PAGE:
A bioconcentration factor greater than 1 is indicative of a hydrophobic or lipophilic chemical. It is an indicator of how probable a chemical is to bioaccumulate.[1] These chemicals have high lipid affinities and will concentrate in tissues with high lipid content instead of in an aqueous environment like the cytosol. Models are used to predict chemical partitioning in the environment which in turn allows the prediction of the biological fate of lipophilic chemicals.[1]

### Equilibrium partitioning models

Based on an assumed steady state scenario, the fate of a chemical in a system is modeled giving predicted endpoint phases and concentrations.[12]

It needs to be considered that reaching steady state may need a substantial amount of time as estimated using the following equation (in hours).[13][14]

${\displaystyle t_{eSS}=0.00654\cdot K_{OW}+55.31}$

For a substance with a log(KOW) of 4, it thus takes approximately five days to reach effective steady state. For a log(KOW) of 6, the equilibrium time increases to nine months.

### Fugacity models

Fugacity is another predictive criterion for equilibrium among phases that has units of pressure. It is equivalent to partial pressure for most environmental purposes. It is the absconding propensity of a material.[1] BCF can be determined from output parameters of a fugacity model and thus used to predict the fraction of chemical immediately interacting with and possibly having an effect on an organism.

### Food web models

If organism-specific fugacity values are available, it is possible to create a food web model which takes trophic webs into consideration.[1] This is especially pertinent for conservative chemicals that are not easily metabolized into degradation products. Biomagnification of conservative chemicals such as toxic metals can be harmful to apex predators like orca whales, osprey, and bald eagles.

## Applications to toxicology

### Predictions

Bioconcentration factors facilitate predicting contamination levels in an organism based on chemical concentration in surrounding water.[12] BCF in this setting only applies to aquatic organisms. Air breathing organisms do not take up chemicals in the same manner as other aquatic organisms. Fish, for example uptake chemicals via ingestion and osmotic gradients in gill lamellae.[6]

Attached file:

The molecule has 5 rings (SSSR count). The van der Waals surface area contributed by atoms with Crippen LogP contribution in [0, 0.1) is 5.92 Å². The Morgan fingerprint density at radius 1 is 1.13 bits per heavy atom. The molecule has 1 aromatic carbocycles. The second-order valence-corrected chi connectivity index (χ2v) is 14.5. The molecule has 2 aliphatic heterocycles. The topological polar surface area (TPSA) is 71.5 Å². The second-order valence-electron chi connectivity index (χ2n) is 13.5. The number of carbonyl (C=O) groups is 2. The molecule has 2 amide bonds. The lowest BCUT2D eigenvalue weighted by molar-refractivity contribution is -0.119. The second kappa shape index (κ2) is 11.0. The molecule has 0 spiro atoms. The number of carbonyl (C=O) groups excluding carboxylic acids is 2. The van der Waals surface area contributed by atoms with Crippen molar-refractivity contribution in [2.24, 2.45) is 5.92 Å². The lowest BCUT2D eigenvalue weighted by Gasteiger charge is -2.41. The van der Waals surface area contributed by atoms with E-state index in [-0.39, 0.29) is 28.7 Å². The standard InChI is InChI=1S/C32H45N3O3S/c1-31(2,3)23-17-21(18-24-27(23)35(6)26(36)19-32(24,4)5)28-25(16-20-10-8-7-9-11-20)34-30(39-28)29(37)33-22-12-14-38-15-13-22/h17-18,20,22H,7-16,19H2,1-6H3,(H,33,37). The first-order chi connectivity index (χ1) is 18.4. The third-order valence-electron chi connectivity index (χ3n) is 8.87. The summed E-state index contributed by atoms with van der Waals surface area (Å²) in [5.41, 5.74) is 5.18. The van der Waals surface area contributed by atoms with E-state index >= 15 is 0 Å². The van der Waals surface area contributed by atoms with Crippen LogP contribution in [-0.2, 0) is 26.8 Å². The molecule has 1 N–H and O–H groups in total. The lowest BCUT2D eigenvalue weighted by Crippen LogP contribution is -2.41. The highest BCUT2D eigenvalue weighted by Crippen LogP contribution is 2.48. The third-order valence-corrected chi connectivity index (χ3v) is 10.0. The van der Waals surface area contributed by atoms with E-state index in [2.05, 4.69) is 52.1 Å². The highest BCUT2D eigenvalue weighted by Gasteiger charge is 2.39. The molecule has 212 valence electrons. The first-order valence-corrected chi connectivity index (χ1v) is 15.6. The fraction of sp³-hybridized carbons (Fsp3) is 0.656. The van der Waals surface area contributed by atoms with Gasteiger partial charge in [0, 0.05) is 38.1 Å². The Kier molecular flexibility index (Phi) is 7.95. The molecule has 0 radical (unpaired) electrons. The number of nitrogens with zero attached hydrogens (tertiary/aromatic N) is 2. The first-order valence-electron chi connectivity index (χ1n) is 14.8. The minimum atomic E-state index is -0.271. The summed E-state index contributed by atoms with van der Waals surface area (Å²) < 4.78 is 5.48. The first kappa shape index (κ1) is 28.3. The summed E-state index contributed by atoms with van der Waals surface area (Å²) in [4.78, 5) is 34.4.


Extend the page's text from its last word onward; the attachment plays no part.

When working with benthic macroinvertebrates, both water and benthic sediments may contain chemical that affects the organism. Biota-sediment accumulation factor (BSAF) and biomagnification factor (BMF) also influence toxicity in aquatic environments.

BCF does not explicitly take metabolism into consideration so it needs to be added to models at other points through uptake, elimination or degradation equations for a selected organism.

### Body burden

Chemicals with high BCF values are more lipophilic, and at equilibrium organisms will have greater concentrations of chemical than other phases in the system. Body burden is the total amount of chemical in the body of an organism,[12] and body burdens will be greater when dealing with a lipophilic chemical.

## Biological factors

In determining the degree at which bioconcentration occurs biological factors have to be kept in mind.The rate at which an organism is exposed through respiratory surfaces and contact with dermal surfaces of the organism, competes against the rate of excretion from an organism. The rate of excretion is a loss of chemical from the respiratory surface, growth dilution, fecal excretion, and metabolic biotransformation.[15] Growth dilution is not an actual process of excretion but due to the mass of the organism increasing while the contaminant concentration remains constant dilution occurs.

The interaction between inputs and outputs is shown here:
${\displaystyle {\frac {dC_{B}}{dt}}=(k_{1}C_{WD})-(k_{2}+k_{E}+k_{M}+k_{G})C_{B}}$ [15]
The variables are defined as: